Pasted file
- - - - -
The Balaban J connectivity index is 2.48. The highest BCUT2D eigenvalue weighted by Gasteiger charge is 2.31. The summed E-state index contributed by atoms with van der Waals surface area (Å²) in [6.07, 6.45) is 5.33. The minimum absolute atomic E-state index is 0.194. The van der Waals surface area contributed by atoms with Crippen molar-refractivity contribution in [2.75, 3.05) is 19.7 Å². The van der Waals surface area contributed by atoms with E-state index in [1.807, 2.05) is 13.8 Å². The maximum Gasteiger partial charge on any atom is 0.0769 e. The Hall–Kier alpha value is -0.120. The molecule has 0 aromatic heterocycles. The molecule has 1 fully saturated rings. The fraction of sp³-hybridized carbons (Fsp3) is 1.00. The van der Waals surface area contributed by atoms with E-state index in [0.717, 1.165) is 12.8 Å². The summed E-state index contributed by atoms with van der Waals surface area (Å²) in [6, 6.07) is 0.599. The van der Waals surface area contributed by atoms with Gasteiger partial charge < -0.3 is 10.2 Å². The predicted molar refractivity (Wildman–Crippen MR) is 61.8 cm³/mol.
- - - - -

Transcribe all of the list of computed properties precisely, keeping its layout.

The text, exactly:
The Balaban J connectivity index is 2.48. The highest BCUT2D eigenvalue weighted by Gasteiger charge is 2.31. The summed E-state index contributed by atoms with van der Waals surface area (Å²) in [6.07, 6.45) is 5.33. The minimum absolute atomic E-state index is 0.194. The van der Waals surface area contributed by atoms with Crippen molar-refractivity contribution in [2.75, 3.05) is 19.7 Å². The van der Waals surface area contributed by atoms with E-state index in [1.807, 2.05) is 13.8 Å². The maximum Gasteiger partial charge on any atom is 0.0769 e. The Hall–Kier alpha value is -0.120. The molecule has 0 aromatic heterocycles. The molecule has 1 fully saturated rings. The fraction of sp³-hybridized carbons (Fsp3) is 1.00. The van der Waals surface area contributed by atoms with E-state index in [0.717, 1.165) is 12.8 Å². The summed E-state index contributed by atoms with van der Waals surface area (Å²) in [6, 6.07) is 0.599. The van der Waals surface area contributed by atoms with Gasteiger partial charge < -0.3 is 10.2 Å². The predicted molar refractivity (Wildman–Crippen MR) is 61.8 cm³/mol.